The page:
When I first came to New York I carried a list of names and numbers of potential contacts -- friends of friends – that represented a kind of lifeline for someone with unrealistic ambitions and no connections. One of these friends of friends was a photographer whom I’ll call Kurt Korngold. He had achieved some degree of fame for photos he’d taken – one in particular -- when he was covering the Vietnamese War for a wire service.  It’s hard to recall in this era of Instagram, Flickr and Snapchat how much impact photos of that war had at the time. The iconic images that press photographers captured at great peril to themselves – the naked nine-year-old Vietnamese girl set ablaze by napalm, the public execution of a Vietcong suspect by a South Vietnamese officer, the self-immolation of a Buddhist monk on a Saigon street --  seared  themselves into the minds of Americans. But by the time I met Kurt almost four years had passed since his return from Nam and he was no longer taking pictures; it was as if his camera represented a part of his life that he’d deliberately forsaken. His talent had become a burden. He had little money. (Rights to his photos belonged to the wire service.) He became a limo driver. His stories about the multimillionaires and celebrities he shuttled around town added up to a kind of Rabelaisian epic of licentiousness, drugs and debauchery. He drank. He would wake up in a strange apartment without knowing how he’d gotten there. Was that blood on the floor his? It can’t be said that he drank because of his experiences in the war; his drinking had started long before. His childhood had been tumultuous; he’d served time in a juvenile facility for trying to burn his house down. As a friend put it, he’d been at war for all of his life and Vietnam only represented a continuation of that war in a more exotic context.  Alcohol fueled his anger and prompted him to fly into rages. He’d often get obstreperous in bars and fall into insane arguments with bartenders.  “Do you know who I am? I’m one of the country’s most famous photographers?” Who were they to deny him another drink? But no one cared about the war anymore, much less about the people who chronicled it. And he was drunk so it didn’t matter who he was or what he’d done. And they threw him out.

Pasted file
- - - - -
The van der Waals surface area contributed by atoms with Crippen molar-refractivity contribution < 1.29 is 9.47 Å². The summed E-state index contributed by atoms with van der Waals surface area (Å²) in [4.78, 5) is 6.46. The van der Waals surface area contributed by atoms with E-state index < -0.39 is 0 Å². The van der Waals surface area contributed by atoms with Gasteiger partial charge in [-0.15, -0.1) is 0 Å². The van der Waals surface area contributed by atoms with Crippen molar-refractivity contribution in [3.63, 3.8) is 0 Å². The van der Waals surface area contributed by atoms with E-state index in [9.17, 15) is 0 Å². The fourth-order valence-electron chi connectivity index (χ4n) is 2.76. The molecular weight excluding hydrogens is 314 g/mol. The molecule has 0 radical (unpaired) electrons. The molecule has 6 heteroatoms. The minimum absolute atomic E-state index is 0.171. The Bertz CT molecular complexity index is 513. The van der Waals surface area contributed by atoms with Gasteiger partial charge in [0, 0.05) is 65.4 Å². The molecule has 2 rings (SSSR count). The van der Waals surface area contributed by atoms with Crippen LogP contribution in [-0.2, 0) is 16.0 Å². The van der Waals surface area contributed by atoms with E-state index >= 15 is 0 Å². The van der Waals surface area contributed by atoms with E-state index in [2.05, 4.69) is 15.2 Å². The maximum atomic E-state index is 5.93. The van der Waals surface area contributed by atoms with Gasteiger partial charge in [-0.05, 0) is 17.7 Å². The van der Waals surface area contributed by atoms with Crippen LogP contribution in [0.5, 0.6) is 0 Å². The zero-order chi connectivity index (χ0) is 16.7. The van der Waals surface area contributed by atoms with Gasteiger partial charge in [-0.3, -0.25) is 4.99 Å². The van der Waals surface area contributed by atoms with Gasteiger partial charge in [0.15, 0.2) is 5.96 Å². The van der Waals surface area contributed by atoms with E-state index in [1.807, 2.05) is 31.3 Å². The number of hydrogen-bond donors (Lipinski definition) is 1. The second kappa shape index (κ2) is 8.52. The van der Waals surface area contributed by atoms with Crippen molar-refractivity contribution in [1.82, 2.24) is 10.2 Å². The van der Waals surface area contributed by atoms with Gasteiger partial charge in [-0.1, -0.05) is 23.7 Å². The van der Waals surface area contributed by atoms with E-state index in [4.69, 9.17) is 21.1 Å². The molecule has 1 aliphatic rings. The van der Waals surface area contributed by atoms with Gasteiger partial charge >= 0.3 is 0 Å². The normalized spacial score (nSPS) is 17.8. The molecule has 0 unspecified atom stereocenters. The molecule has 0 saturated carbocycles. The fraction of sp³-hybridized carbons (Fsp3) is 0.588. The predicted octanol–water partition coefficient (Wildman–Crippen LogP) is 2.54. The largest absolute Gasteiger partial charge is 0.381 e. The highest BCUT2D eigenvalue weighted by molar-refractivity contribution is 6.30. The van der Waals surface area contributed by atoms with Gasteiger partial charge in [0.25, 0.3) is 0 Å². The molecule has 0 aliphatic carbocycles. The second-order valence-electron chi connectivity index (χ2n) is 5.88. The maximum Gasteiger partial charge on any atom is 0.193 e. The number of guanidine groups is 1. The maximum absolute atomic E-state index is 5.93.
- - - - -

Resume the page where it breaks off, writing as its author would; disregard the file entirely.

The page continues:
Kurt sobered up. He began going to AA meetings. He realized that if he didn’t quit drinking he would be dead in six months.  As time went on we drifted apart. I later heard that he’d decided to become a stockbroker – a stockbroker!  It was as if he’d chosen a career that was as far removed from photography, from the life of an artist, as he could possibly get.  It was an act of renunciation that I don’t pretend to understand. Kurt might not have understood it either.  He was, unwittingly, following the path laid out a century before by Arthur Rimbaud who having revolutionized French poetry by the age of nineteen put down his pen and went on to become a slave trader in Abyssinia – an act of renunciation that sill puzzles biographers.

I hadn’t thought of Kurt in years when I saw his most famous photo again – splashed across the front of the arts section of a major daily. In the accompanying article the writer put him in the same pantheon of such great photographers of the war as Malcolm Browne, David Douglas Duncan, Eddie Adams and Horst Faas. But nowhere in the article could I discover any reference to what had become of Kurt. A Google search produced scores of entries for his photograph but practically none for the man who’d taken it.  It was as though as soon as Kurt had clicked the picture the trajectory of the image and its creator had followed divergent paths as one achieved immortality and the other faded away. Kurt had deliberately shunned the renown that could have been his for a life of obscurity and relative normalcy. In America where so many people strive to achieve their fifteen minutes of fame Kurt had done the exact opposite.

AuthorLeslie Horvitz